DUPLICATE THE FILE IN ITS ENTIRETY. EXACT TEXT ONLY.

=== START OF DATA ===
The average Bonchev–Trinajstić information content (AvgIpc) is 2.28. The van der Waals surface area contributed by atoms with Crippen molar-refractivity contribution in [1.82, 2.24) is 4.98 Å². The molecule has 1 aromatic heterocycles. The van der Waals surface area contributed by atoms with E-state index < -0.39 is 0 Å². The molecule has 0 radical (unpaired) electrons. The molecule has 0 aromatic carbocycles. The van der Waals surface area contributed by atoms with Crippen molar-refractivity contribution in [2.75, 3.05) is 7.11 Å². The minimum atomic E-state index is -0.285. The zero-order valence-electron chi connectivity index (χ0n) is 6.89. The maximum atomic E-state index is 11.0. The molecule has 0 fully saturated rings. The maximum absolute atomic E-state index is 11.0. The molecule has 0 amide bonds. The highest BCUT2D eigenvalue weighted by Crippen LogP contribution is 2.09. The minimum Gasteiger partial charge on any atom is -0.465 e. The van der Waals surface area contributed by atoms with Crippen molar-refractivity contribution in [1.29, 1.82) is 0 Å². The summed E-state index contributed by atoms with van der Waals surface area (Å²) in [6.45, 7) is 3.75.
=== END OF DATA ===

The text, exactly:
The average Bonchev–Trinajstić information content (AvgIpc) is 2.28. The van der Waals surface area contributed by atoms with Crippen molar-refractivity contribution in [1.82, 2.24) is 4.98 Å². The molecule has 1 aromatic heterocycles. The van der Waals surface area contributed by atoms with E-state index < -0.39 is 0 Å². The molecule has 0 radical (unpaired) electrons. The molecule has 0 aromatic carbocycles. The van der Waals surface area contributed by atoms with Crippen molar-refractivity contribution in [2.75, 3.05) is 7.11 Å². The minimum atomic E-state index is -0.285. The zero-order valence-electron chi connectivity index (χ0n) is 6.89. The maximum atomic E-state index is 11.0. The molecule has 0 fully saturated rings. The maximum absolute atomic E-state index is 11.0. The molecule has 0 amide bonds. The highest BCUT2D eigenvalue weighted by Crippen LogP contribution is 2.09. The minimum Gasteiger partial charge on any atom is -0.465 e. The van der Waals surface area contributed by atoms with Crippen molar-refractivity contribution in [1.29, 1.82) is 0 Å². The summed E-state index contributed by atoms with van der Waals surface area (Å²) in [6.45, 7) is 3.75.